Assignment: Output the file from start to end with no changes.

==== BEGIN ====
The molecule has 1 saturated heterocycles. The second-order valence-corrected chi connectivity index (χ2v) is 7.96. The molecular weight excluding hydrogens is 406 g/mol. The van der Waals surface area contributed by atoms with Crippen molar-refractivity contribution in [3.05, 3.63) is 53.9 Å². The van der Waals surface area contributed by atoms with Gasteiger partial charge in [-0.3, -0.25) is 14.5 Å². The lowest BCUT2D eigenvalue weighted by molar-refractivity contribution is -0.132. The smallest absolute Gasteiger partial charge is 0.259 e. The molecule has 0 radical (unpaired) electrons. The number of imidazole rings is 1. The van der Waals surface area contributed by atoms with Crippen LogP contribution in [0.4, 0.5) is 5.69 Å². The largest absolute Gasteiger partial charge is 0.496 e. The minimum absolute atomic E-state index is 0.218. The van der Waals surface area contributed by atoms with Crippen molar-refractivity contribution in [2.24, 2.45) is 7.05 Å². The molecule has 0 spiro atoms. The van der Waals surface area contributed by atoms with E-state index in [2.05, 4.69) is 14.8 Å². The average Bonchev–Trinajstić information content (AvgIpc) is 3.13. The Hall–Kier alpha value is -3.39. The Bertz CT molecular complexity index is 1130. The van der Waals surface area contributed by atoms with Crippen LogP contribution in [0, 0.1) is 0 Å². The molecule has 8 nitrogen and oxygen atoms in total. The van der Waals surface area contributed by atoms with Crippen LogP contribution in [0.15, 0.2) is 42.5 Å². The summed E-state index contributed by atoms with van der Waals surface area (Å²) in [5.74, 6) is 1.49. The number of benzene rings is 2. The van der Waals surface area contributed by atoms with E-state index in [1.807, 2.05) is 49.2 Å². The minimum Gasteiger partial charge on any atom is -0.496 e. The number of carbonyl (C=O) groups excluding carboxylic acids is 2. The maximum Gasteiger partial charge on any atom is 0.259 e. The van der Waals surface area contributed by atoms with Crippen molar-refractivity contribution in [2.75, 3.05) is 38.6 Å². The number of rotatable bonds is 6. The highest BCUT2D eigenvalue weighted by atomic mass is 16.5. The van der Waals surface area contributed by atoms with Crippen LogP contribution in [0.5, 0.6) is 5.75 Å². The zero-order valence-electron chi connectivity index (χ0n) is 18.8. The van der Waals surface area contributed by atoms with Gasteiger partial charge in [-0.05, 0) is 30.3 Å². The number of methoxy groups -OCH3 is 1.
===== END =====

The molecule has 1 saturated heterocycles. The second-order valence-corrected chi connectivity index (χ2v) is 7.96. The molecular weight excluding hydrogens is 406 g/mol. The van der Waals surface area contributed by atoms with Crippen molar-refractivity contribution in [3.05, 3.63) is 53.9 Å². The van der Waals surface area contributed by atoms with Gasteiger partial charge in [-0.3, -0.25) is 14.5 Å². The lowest BCUT2D eigenvalue weighted by molar-refractivity contribution is -0.132. The smallest absolute Gasteiger partial charge is 0.259 e. The molecule has 0 radical (unpaired) electrons. The number of imidazole rings is 1. The van der Waals surface area contributed by atoms with Crippen LogP contribution in [0.4, 0.5) is 5.69 Å². The largest absolute Gasteiger partial charge is 0.496 e. The minimum absolute atomic E-state index is 0.218. The van der Waals surface area contributed by atoms with Crippen molar-refractivity contribution in [2.24, 2.45) is 7.05 Å². The molecule has 0 spiro atoms. The van der Waals surface area contributed by atoms with E-state index in [2.05, 4.69) is 14.8 Å². The average Bonchev–Trinajstić information content (AvgIpc) is 3.13. The Hall–Kier alpha value is -3.39. The Bertz CT molecular complexity index is 1130. The van der Waals surface area contributed by atoms with Crippen LogP contribution in [0, 0.1) is 0 Å². The molecule has 8 nitrogen and oxygen atoms in total. The van der Waals surface area contributed by atoms with Crippen LogP contribution in [0.15, 0.2) is 42.5 Å². The summed E-state index contributed by atoms with van der Waals surface area (Å²) in [5.74, 6) is 1.49. The number of benzene rings is 2. The van der Waals surface area contributed by atoms with E-state index in [1.807, 2.05) is 49.2 Å². The minimum Gasteiger partial charge on any atom is -0.496 e. The number of carbonyl (C=O) groups excluding carboxylic acids is 2. The maximum Gasteiger partial charge on any atom is 0.259 e. The van der Waals surface area contributed by atoms with Crippen molar-refractivity contribution in [2.75, 3.05) is 38.6 Å². The number of rotatable bonds is 6. The highest BCUT2D eigenvalue weighted by atomic mass is 16.5. The van der Waals surface area contributed by atoms with Crippen LogP contribution in [0.5, 0.6) is 5.75 Å². The zero-order valence-electron chi connectivity index (χ0n) is 18.8. The van der Waals surface area contributed by atoms with Gasteiger partial charge in [-0.05, 0) is 30.3 Å². The number of methoxy groups -OCH3 is 1.